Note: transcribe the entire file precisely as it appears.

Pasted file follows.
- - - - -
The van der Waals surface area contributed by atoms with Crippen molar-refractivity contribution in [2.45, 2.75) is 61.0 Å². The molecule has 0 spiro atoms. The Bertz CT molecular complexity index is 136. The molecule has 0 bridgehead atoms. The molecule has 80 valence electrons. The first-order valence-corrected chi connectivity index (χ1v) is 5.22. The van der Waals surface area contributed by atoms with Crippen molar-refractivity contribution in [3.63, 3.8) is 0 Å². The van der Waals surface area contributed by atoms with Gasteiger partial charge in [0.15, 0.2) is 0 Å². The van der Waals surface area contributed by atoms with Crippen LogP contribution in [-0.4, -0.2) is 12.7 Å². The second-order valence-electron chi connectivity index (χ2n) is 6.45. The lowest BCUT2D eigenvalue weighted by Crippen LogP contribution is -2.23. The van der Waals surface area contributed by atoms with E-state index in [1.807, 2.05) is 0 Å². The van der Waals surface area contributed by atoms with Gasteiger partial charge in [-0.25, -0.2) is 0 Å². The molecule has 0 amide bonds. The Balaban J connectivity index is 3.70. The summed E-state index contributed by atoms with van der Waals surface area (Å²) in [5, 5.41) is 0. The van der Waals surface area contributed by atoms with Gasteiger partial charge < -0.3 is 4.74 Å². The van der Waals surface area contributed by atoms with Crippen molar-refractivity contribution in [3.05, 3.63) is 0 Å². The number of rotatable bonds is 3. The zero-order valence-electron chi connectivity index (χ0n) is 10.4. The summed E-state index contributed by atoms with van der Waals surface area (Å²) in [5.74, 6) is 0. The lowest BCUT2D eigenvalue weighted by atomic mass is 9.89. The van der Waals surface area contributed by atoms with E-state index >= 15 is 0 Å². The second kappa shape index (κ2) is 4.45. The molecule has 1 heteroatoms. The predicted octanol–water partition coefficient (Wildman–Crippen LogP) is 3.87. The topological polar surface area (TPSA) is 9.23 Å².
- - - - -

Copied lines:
The van der Waals surface area contributed by atoms with Crippen molar-refractivity contribution in [2.45, 2.75) is 61.0 Å². The molecule has 0 spiro atoms. The Bertz CT molecular complexity index is 136. The molecule has 0 bridgehead atoms. The molecule has 80 valence electrons. The first-order valence-corrected chi connectivity index (χ1v) is 5.22. The van der Waals surface area contributed by atoms with Crippen molar-refractivity contribution in [3.63, 3.8) is 0 Å². The van der Waals surface area contributed by atoms with Gasteiger partial charge in [0.15, 0.2) is 0 Å². The van der Waals surface area contributed by atoms with Crippen LogP contribution in [-0.4, -0.2) is 12.7 Å². The second-order valence-electron chi connectivity index (χ2n) is 6.45. The lowest BCUT2D eigenvalue weighted by Crippen LogP contribution is -2.23. The van der Waals surface area contributed by atoms with E-state index in [1.807, 2.05) is 0 Å². The van der Waals surface area contributed by atoms with Gasteiger partial charge in [-0.25, -0.2) is 0 Å². The molecule has 0 amide bonds. The Balaban J connectivity index is 3.70. The summed E-state index contributed by atoms with van der Waals surface area (Å²) in [5, 5.41) is 0. The van der Waals surface area contributed by atoms with Gasteiger partial charge < -0.3 is 4.74 Å². The van der Waals surface area contributed by atoms with Crippen molar-refractivity contribution in [3.05, 3.63) is 0 Å². The number of rotatable bonds is 3. The zero-order valence-electron chi connectivity index (χ0n) is 10.4. The summed E-state index contributed by atoms with van der Waals surface area (Å²) in [5.74, 6) is 0. The lowest BCUT2D eigenvalue weighted by atomic mass is 9.89. The van der Waals surface area contributed by atoms with E-state index >= 15 is 0 Å². The second kappa shape index (κ2) is 4.45. The molecule has 1 heteroatoms. The predicted octanol–water partition coefficient (Wildman–Crippen LogP) is 3.87. The topological polar surface area (TPSA) is 9.23 Å².